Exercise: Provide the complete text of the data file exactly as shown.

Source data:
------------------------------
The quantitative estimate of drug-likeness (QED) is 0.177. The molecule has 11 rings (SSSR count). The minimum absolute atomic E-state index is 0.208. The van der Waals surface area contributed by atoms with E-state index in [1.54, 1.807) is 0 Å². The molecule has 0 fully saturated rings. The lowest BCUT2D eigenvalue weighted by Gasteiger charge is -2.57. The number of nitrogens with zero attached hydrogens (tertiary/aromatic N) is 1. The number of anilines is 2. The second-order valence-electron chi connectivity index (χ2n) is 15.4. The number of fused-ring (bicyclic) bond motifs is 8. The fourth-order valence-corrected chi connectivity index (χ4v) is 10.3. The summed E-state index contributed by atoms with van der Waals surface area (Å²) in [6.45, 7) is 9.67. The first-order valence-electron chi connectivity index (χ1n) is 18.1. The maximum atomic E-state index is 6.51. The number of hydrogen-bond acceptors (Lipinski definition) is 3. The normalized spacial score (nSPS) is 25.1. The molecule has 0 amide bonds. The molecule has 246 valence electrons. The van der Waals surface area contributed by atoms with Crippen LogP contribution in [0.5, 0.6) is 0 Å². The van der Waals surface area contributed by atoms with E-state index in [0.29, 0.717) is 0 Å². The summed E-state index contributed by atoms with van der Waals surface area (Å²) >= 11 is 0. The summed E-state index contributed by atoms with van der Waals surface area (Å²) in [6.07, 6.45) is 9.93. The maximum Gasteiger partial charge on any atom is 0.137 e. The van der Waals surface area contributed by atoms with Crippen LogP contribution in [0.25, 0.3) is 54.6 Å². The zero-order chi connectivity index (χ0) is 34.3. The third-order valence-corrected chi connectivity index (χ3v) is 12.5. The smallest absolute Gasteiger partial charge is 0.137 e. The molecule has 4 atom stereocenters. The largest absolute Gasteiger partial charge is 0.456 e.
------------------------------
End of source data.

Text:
The quantitative estimate of drug-likeness (QED) is 0.177. The molecule has 11 rings (SSSR count). The minimum absolute atomic E-state index is 0.208. The van der Waals surface area contributed by atoms with E-state index in [1.54, 1.807) is 0 Å². The molecule has 0 fully saturated rings. The lowest BCUT2D eigenvalue weighted by Gasteiger charge is -2.57. The number of nitrogens with zero attached hydrogens (tertiary/aromatic N) is 1. The number of anilines is 2. The second-order valence-electron chi connectivity index (χ2n) is 15.4. The number of fused-ring (bicyclic) bond motifs is 8. The fourth-order valence-corrected chi connectivity index (χ4v) is 10.3. The summed E-state index contributed by atoms with van der Waals surface area (Å²) in [6.45, 7) is 9.67. The first-order valence-electron chi connectivity index (χ1n) is 18.1. The maximum atomic E-state index is 6.51. The number of hydrogen-bond acceptors (Lipinski definition) is 3. The normalized spacial score (nSPS) is 25.1. The molecule has 0 amide bonds. The molecule has 246 valence electrons. The van der Waals surface area contributed by atoms with Crippen LogP contribution in [0.5, 0.6) is 0 Å². The van der Waals surface area contributed by atoms with E-state index in [0.29, 0.717) is 0 Å². The summed E-state index contributed by atoms with van der Waals surface area (Å²) >= 11 is 0. The summed E-state index contributed by atoms with van der Waals surface area (Å²) in [6.07, 6.45) is 9.93. The maximum Gasteiger partial charge on any atom is 0.137 e. The van der Waals surface area contributed by atoms with Crippen LogP contribution in [0.25, 0.3) is 54.6 Å². The zero-order chi connectivity index (χ0) is 34.3. The third-order valence-corrected chi connectivity index (χ3v) is 12.5. The smallest absolute Gasteiger partial charge is 0.137 e. The molecule has 4 atom stereocenters. The largest absolute Gasteiger partial charge is 0.456 e.